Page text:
Cast:
Marj Dusay (Kara)
James Daris(Morg)
Sheila Leighton(Luma)

Writer: Gene L. Coon

Spock’s Brain has been stolen from his body.  And they have twenty four hours to find it and restore it or his body will not even stay alive on the life support system.  Yes, really.

It gets sillier.  When they locate the place the brain is, they take Spock with them, his arms and legs operated by a remote control so he can walk around.  Yes, really.

It’s all played so seriously.  I have read somewhere that the shows new producer really didn’t like shows that were played for laughs (such as last seasons The Trouble with Tribbles) so he decided that the show could be taken more seriously.  And that is why this episode is so utterly shit – had it been played for laughs they actually might have got away with such a silly story.

Another wonderful cliche turns up in this episode – the spectre of yet another rock throwing, primitive culture rears its ugly head.

They people on the planet are using the brain to run their city – and they are not advanced as they don’t have to be.  They can be taught, using a teaching machine, to do certain things – for example one learned how to do the surgery on Spock to remove his brain – but the knowledge only lasts a few hours.  And this is how this daft episode is resolved – McCoy downloads the knowledge, put the brain back and everything is hunky dory.  Oh, but he loses the knowledge halfway through but still manages to fix the brain back into place.  Oh, and he connects Spocks vocal cords first so Spock can talk him through the rest of the operation.  Utter crap.

The title logo has changed from this episode – from the old yellow to blue.  Scotty has also done something daft with his hair on this episode – perhaps they should have called the episode Scotty’s Hair.

Just laugh at it.  Then your brain might not explode.

Crew Deaths: 0
Total Crew Deaths So Far: 43
Score: 2/10

April 24, 2008 Posted by | primitive cultures, theft of body parts | | Leave a comment

Star Trek 2.23 (The Omega Glory)

Cast:
Morgan Woodward (Capt. Ronald Tracey)
Roy Jenson (Cloud William)
Irene Kelly(Sirah)
Morgan Farley (Yang Scholar)
Lloyd Kino (Wu)
Frank Atienza (Executioner)

Writer:  Gene Roddenberry

You know what, I am getting pretty fed up of seeing primitive civilisations, either ones based on earth cultures or not.  This time round, the Enterprise comes across an empty ship, the USS Exeter.  They beam across and find all the crew are dead, and that they are infected so cannot return to the Enterprise.  So they beam down to the surface of the planet, and find the Captain of the Exeter, Ron Tracey, who has realised that something in the planet keeps humans alive a long longer than they would normally – Tracey thinks if McCoy can find out what it is, they will have the Fountain of Youth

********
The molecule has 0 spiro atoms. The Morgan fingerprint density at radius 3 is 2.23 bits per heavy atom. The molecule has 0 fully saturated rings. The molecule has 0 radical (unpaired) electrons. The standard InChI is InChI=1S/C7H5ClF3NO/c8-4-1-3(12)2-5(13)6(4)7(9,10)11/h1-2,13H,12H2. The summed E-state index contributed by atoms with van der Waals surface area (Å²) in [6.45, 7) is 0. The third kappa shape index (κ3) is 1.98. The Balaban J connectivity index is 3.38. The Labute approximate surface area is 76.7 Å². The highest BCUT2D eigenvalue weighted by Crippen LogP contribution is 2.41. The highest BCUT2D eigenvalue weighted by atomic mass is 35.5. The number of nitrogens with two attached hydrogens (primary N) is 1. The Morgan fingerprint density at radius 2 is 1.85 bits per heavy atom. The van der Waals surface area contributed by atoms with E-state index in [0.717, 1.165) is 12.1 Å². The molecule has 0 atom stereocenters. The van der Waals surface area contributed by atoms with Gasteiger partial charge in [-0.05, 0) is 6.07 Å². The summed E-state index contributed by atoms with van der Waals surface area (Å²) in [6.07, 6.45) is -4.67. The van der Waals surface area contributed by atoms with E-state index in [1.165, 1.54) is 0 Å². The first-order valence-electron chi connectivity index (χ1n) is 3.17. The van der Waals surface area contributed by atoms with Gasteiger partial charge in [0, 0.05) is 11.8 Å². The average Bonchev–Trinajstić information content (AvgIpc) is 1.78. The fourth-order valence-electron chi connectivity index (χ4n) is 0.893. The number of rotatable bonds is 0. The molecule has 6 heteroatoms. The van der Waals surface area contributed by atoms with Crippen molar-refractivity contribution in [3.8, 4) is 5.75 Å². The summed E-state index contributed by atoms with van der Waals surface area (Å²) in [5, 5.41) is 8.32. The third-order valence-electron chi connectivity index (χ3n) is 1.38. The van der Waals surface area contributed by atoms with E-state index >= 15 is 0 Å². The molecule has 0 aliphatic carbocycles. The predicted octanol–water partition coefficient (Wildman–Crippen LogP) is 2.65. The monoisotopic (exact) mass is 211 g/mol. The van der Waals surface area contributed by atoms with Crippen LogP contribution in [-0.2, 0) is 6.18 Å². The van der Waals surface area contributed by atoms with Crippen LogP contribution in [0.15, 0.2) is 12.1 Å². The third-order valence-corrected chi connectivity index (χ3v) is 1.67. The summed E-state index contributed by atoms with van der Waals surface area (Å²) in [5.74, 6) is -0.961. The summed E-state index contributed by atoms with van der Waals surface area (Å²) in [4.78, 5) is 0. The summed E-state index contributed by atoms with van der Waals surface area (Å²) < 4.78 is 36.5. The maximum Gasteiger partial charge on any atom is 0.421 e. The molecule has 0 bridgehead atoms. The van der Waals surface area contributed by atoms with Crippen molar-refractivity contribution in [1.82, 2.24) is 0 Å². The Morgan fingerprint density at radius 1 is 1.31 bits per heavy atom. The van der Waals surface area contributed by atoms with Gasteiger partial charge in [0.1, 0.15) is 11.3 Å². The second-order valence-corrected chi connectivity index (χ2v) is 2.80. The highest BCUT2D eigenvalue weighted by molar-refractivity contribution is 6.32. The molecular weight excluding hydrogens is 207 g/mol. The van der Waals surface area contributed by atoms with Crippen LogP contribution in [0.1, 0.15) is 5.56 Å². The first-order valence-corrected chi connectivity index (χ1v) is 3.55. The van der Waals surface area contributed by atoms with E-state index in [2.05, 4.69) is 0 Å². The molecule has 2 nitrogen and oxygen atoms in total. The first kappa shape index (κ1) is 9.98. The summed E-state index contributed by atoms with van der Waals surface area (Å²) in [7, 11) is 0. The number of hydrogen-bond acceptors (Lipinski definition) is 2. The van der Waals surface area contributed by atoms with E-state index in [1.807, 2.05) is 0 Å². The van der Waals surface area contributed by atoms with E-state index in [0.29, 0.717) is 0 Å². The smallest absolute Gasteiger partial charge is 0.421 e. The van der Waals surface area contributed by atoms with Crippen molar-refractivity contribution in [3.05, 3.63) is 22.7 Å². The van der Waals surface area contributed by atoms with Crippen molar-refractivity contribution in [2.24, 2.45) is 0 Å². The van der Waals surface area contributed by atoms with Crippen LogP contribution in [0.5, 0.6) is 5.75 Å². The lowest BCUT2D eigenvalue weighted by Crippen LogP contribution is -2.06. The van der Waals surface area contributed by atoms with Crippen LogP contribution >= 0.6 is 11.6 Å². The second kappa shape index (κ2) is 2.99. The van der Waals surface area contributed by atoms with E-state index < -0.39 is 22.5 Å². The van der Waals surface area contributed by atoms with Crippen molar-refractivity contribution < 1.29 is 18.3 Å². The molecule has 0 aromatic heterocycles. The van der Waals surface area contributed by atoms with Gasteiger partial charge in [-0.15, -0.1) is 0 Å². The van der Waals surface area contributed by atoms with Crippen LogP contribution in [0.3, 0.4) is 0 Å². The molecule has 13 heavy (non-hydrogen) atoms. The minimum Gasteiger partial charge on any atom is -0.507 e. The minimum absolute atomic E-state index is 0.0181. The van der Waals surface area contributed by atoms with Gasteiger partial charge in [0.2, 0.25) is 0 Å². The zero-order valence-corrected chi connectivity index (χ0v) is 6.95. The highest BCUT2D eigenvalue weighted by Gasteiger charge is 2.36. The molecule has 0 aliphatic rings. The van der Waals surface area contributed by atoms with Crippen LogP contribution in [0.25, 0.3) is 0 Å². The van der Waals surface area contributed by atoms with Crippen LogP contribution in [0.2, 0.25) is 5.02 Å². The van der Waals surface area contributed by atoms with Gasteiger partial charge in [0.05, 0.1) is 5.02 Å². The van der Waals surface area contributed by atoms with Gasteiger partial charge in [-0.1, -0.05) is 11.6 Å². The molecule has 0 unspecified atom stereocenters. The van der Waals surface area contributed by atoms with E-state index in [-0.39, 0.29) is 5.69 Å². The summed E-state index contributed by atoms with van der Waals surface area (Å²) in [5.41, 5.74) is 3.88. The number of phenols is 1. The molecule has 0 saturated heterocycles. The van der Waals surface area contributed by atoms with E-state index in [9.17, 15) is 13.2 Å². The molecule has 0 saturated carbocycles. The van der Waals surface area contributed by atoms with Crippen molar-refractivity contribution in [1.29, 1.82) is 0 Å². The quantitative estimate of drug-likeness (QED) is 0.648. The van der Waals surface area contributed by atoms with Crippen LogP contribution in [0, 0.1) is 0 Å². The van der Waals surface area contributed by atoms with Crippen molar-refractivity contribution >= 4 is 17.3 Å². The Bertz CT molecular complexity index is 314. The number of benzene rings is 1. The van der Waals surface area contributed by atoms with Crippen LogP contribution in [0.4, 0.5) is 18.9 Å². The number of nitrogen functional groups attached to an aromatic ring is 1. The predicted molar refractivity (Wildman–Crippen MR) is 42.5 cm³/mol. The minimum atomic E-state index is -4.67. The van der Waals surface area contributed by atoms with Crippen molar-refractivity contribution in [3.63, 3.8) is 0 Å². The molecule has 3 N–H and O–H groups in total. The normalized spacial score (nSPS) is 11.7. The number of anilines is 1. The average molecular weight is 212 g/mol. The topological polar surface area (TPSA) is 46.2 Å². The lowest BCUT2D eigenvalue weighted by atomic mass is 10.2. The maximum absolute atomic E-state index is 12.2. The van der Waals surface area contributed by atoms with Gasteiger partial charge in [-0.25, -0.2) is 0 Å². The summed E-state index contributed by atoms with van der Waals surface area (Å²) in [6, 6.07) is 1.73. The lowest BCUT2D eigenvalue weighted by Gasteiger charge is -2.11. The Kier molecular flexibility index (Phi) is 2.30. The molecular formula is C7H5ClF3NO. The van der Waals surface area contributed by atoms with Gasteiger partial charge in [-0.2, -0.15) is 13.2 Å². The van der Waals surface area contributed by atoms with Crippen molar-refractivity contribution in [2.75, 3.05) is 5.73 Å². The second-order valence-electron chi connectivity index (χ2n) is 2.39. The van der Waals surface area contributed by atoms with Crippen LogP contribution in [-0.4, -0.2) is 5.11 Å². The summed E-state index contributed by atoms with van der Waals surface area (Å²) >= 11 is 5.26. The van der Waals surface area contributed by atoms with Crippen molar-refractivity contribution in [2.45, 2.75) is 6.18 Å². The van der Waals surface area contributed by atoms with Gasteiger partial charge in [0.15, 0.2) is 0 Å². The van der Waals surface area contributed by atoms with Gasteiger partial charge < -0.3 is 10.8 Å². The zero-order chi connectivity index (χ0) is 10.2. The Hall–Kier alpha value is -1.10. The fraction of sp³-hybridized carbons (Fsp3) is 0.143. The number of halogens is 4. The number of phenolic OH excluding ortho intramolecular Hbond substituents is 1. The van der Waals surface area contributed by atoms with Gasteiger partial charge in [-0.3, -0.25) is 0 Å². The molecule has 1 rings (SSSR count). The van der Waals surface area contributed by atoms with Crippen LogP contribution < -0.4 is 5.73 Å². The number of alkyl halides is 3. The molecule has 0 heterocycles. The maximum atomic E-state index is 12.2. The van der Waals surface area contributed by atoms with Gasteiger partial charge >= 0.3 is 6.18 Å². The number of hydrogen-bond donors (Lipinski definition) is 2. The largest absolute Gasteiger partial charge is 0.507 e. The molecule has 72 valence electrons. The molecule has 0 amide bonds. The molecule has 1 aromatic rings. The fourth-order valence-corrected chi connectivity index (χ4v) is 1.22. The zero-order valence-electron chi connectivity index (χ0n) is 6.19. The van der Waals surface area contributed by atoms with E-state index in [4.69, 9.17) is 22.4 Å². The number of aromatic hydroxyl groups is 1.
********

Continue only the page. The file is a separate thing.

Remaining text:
As McCoy investigates, he finds out that if the Exeter crew had simply stayed on the surface of the planet they would have built up a natural immunity and survived.

Tracey is mental.  There is no way someone would end up behaving like this – they must psychologically profile every captain to make sure there is nothing in his past or behaviour that could make him do this.  He won’t let anyone beam back to the Enterprise, and he insists that Kirk supplies him weapons for the war that he is involved in.

Something else odd has happened.  I don’t think Scotty is aboard, because Sulu is acting Captain with Kirk not there.  This stands out, because he has been in hardly any episodes this season, and now suddenly he is back.

Oh, and then the crap revelation of parallel development.  One side is called the Yangs (yankees) and the others something based on the American Indians.  When one of the Yangs walks in with a Stars and Stripes and the incidental music goes all “land of the free” the rubbish score I was going to give this episode plummeted.  They even have their own constitution which is almost word for word the same as the American one.  Oh, and they have a Holy Bible with a picture of Satan which looks almost exactly like Spock.  I think I have lost the will to live.